Next up, there will be one more round of legal briefs from defendants DOE and the Air-Conditioning, Heating, and Refrigeration Institute (which intervened in the case). We’ll get another chance to reply to those before the hearing on our lawsuit, currently scheduled for mid-January in San Francisco.
Here’s a detailed look at the stalled standards:
Air compressors are found in commercial and industrial products, like robots used in manufacturing or large paint sprayers—or the machine at the gas station that pumps air into your tires. According to the DOE, the first-ever standard for this equipment will save commercial and industrial consumers $36 million to $45 million on their utility bills each year, or $200 to $400 million over the lifespan of the machines. Customers will see a payback on their investment in a new compressor within the first 2.5 to 5 years--well within its 13-year lifespan. While the standard is less rigorous and more narrow than NRDC advocated for, it is an improvement over no standard.
Portable Air Conditioners
While NRDC advocated for a more stringent standard for portable air conditioners, it’s still a big deal that they will finally have to meet any efficiency standard. Window air conditioners have been subject to a standard for more than 25 years, and since portable air conditioners have not, their performance has lagged behind drastically. The first standard for portable air conditioners will save consumers an average of $125 over the lifetime of the equipment and cut energy use by more than 20 percent compared to the least-efficient products available today. It will reduce carbon emissions by 25.6 million metric tons, equivalent to the annual emissions from 5.4 million cars.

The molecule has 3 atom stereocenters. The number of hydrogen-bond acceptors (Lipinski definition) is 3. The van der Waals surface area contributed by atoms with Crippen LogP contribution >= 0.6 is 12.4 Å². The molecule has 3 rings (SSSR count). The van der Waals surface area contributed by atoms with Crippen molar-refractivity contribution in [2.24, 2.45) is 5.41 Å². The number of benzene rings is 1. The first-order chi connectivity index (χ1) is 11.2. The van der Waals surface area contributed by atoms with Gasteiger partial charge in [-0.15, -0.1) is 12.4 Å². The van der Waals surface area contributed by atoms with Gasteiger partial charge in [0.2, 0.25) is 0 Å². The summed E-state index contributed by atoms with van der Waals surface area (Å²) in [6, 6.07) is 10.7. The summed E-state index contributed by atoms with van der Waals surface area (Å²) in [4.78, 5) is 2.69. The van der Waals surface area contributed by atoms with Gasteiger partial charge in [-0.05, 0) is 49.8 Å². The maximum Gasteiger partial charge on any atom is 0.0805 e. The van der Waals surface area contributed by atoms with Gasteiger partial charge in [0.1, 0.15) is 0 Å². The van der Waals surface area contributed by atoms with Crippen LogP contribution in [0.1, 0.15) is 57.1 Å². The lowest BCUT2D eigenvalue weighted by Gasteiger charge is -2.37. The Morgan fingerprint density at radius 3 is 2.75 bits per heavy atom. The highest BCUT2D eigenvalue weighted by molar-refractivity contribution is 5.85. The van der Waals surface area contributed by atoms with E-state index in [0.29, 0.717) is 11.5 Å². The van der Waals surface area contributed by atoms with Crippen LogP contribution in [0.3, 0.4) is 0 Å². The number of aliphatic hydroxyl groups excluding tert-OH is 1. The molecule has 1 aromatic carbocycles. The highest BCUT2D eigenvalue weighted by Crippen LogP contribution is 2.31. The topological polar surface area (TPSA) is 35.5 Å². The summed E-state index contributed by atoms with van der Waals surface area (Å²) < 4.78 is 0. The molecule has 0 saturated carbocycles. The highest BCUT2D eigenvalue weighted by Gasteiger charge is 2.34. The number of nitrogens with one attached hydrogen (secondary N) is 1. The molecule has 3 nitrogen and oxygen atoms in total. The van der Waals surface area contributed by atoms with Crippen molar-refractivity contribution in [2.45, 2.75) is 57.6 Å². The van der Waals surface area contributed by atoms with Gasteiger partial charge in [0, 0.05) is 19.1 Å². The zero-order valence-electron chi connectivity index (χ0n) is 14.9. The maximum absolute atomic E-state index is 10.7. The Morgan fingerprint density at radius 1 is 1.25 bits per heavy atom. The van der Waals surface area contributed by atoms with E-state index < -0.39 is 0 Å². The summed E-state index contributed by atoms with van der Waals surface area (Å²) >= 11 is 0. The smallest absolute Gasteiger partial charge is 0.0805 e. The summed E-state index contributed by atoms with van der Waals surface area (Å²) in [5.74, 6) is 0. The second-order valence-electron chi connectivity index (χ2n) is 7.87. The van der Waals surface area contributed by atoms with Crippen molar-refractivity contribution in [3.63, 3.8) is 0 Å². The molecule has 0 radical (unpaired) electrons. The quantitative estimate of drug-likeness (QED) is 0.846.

Uninterruptible Power Supplies
The agreed-upon standards for uninterruptible power supplies—the battery backup systems that automatically kick in to keep electronics running when the power goes out or falters—will save consumers and businesses up to $3 billion on their electric bills over the next three decades. This represents an energy savings of 15 percent compared to no standards, and will avoid 49 million metric tons climate-warming carbon dioxide pollution. According to the Appliance Standards Awareness Project, the standards will save enough electricity to power 7 million U.S. homes for a year and avoid the amount of annual pollution from 10.3 million cars.
Commercial Packaged Boilers
These boilers heat nearly one-quarter of the nation’s commercial floor space , as well as some multifamily buildings and small industrial facilities. The new standard would save consumers up to about $2 billion on their energy bills and avoid roughly 16 million metric tons of carbon dioxide emissions over the next 30 years, or the same amount of carbon pollution emitted by more than 3 million cars driven for a year.
These efficiency standards need to go into effect. Not only do standards slash consumer energy bills, they also spur American innovation and protect U.S.-made products from inferior imports while reducing the need to build additional expensive and polluting power plants.
This post originally appeared here.